So, anyone in the UK will probably be aware by now that there was a crash on the Smiler ride at Alton Towers on Tuesday. It’s horrible to think these things happen and I am glad that my back gives me a bona fide excuse for not going on rollercoasters. But I wanted to say something quickly about a headline I read: Alton Towers Smiler crash: 999 call made 11 minutes afterwards. (You can read the article here: http://www.bbc.co.uk/news/uk-england-33011347.
The headline is there to point out the length of time between the incident being reported and the emergency services being called, the subtext being that 11 minutes was too long. Working as part of Twickenham security has given me some idea of how emergencies are dealt with and the protocols that go with them, and actually I would argue that this was not an action that should be particularly frowned upon. Yes, it is true that 11 minutes is a long time in an emergency situation, but it’s not that Alton Towers did not deal with the incident during that time.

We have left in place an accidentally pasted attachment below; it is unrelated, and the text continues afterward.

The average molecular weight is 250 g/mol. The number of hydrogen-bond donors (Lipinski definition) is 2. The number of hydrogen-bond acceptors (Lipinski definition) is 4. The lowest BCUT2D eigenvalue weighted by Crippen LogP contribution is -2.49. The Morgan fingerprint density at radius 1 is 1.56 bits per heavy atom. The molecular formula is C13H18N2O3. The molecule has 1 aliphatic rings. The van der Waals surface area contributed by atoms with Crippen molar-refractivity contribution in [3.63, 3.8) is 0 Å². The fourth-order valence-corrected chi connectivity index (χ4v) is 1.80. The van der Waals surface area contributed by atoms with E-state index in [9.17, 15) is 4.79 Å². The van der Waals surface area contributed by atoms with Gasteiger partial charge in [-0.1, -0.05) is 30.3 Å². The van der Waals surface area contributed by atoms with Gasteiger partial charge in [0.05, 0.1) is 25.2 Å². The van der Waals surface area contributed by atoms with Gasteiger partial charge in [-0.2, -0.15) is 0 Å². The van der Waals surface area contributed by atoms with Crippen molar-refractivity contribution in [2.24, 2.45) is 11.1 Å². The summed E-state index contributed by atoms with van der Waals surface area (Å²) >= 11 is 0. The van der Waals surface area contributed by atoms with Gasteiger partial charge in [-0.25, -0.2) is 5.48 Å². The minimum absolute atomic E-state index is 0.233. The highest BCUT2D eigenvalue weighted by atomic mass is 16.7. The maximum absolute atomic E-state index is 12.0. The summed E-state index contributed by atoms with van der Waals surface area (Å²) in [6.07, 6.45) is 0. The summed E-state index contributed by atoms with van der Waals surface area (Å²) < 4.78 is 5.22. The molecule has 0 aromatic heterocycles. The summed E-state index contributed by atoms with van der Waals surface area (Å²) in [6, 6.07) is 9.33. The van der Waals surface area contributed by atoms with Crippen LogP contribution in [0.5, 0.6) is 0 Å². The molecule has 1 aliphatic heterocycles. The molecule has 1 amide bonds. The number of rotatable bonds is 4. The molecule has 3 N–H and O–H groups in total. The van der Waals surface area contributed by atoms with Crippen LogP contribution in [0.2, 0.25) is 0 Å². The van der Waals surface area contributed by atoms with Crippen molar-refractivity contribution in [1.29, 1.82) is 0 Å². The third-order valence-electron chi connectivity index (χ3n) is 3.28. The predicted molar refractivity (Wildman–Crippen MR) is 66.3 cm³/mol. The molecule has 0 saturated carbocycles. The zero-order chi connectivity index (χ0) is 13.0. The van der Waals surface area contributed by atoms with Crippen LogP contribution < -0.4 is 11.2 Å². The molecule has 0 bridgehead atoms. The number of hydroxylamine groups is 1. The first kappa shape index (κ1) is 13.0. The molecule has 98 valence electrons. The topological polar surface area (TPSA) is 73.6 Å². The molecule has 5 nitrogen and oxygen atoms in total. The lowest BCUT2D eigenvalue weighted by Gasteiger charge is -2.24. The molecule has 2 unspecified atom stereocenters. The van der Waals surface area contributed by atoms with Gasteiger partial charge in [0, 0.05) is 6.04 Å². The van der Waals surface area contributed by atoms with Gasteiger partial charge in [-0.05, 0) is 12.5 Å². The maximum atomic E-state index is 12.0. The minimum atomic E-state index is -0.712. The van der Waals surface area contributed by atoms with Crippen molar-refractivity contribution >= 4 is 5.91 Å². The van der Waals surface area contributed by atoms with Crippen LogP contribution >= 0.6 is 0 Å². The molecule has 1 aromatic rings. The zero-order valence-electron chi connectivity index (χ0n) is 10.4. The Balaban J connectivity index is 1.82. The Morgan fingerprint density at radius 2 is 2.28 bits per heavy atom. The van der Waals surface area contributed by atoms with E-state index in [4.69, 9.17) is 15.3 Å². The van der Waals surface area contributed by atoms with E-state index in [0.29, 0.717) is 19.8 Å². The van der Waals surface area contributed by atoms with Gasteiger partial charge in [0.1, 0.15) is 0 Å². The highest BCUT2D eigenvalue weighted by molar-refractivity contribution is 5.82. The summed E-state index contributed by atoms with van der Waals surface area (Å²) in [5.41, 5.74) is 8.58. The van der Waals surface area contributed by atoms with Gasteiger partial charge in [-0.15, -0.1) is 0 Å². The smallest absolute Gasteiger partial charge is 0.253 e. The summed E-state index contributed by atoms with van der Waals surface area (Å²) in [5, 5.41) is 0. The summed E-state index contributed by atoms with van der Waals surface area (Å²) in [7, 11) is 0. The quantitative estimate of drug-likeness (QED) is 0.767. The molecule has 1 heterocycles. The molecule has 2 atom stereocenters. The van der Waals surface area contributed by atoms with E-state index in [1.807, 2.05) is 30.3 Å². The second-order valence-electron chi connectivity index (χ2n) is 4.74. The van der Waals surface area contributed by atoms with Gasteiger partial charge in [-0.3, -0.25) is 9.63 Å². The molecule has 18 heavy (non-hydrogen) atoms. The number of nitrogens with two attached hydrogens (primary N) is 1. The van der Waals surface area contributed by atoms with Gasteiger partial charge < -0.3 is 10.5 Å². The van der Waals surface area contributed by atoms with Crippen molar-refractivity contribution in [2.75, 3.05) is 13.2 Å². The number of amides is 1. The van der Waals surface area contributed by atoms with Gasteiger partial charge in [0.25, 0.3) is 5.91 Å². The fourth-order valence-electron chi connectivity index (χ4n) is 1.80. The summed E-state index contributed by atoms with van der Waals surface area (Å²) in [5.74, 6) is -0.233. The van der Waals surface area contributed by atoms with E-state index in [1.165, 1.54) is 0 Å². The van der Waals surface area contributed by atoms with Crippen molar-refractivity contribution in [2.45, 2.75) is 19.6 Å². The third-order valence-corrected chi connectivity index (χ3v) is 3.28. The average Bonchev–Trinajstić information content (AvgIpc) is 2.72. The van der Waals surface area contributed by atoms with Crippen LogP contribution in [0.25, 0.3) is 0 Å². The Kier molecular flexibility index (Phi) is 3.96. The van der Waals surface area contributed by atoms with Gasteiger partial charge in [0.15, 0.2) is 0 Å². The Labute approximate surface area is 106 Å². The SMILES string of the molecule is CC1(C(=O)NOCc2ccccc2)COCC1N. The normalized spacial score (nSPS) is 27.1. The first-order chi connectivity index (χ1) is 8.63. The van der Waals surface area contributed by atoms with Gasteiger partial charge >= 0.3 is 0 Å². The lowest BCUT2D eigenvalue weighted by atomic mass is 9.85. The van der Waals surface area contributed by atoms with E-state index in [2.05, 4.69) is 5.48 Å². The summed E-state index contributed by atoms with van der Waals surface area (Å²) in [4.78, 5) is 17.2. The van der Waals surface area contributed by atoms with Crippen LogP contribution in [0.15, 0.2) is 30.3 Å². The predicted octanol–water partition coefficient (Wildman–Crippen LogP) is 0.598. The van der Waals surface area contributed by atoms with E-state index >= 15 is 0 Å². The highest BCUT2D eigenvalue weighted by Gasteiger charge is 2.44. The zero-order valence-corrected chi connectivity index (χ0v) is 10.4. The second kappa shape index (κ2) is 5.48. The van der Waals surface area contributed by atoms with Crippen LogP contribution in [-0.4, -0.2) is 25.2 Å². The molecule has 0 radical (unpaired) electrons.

I don’t want to go into detail on security and safety procedures because they are site-specific and also something that is best kept within the company so as to not worry people unduly. However, incidents are always called into event control first and especially with something like a rollercoaster, it is often hard to tell how severe injuries might be and how much external help is needed. Events and attractions legally require a specific ratio of staff to customers and I’m pretty sure also first aiders on site, with fairly rapid response times. Even last night at the Summer Ball there was an event ambulance, just in case anyone got really ill or injured. Anyway, it’s often suitable and appropriate for incidents to be dealt with by staff on site – minor injuries for instance that require first aid, administered by the professionals who are paid to respond to such incidents. Their response would probably take a minute or two from the incident being radioed in – you have to remember that these theme parks are large places so it’s perfectly normal for it to take a couple of minutes to gain first aid response. On arriving they would need to gain access to the incident site, probably the first people to be able to examine the incident because the other ride operators still need to be doing their jobs managing the queues and preventing further operation of the ride. Say the clock has now hit 7 minutes, taking into account the struggle to access the tracks where it took place. The first aiders now need to access the potential need for emergency services, maybe this can be done in 2 minutes, and they then relay the information to control, who have the authority to call 999.